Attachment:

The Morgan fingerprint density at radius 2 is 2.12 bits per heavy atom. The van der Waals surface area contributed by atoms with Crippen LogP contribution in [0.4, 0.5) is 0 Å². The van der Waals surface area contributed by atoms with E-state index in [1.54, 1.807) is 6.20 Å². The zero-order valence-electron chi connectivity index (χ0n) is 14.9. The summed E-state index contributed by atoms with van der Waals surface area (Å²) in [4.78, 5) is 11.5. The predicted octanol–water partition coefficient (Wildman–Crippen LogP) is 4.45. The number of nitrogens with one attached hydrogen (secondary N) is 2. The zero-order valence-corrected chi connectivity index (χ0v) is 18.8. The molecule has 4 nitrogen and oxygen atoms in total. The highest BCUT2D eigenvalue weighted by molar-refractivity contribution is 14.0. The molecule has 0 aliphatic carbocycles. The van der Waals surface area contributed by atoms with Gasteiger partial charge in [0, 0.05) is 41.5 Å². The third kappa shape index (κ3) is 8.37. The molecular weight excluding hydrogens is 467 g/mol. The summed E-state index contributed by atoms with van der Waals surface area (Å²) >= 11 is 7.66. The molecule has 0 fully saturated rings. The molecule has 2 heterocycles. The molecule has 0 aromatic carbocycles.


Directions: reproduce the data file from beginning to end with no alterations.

The Morgan fingerprint density at radius 2 is 2.12 bits per heavy atom. The van der Waals surface area contributed by atoms with Crippen LogP contribution in [0.4, 0.5) is 0 Å². The van der Waals surface area contributed by atoms with E-state index in [1.54, 1.807) is 6.20 Å². The zero-order valence-electron chi connectivity index (χ0n) is 14.9. The summed E-state index contributed by atoms with van der Waals surface area (Å²) in [4.78, 5) is 11.5. The predicted octanol–water partition coefficient (Wildman–Crippen LogP) is 4.45. The number of nitrogens with one attached hydrogen (secondary N) is 2. The zero-order valence-corrected chi connectivity index (χ0v) is 18.8. The molecule has 4 nitrogen and oxygen atoms in total. The highest BCUT2D eigenvalue weighted by molar-refractivity contribution is 14.0. The molecule has 0 aliphatic carbocycles. The van der Waals surface area contributed by atoms with Gasteiger partial charge in [0, 0.05) is 41.5 Å². The third kappa shape index (κ3) is 8.37. The molecular weight excluding hydrogens is 467 g/mol. The summed E-state index contributed by atoms with van der Waals surface area (Å²) >= 11 is 7.66. The molecule has 0 fully saturated rings. The molecule has 2 heterocycles. The molecule has 0 aromatic carbocycles.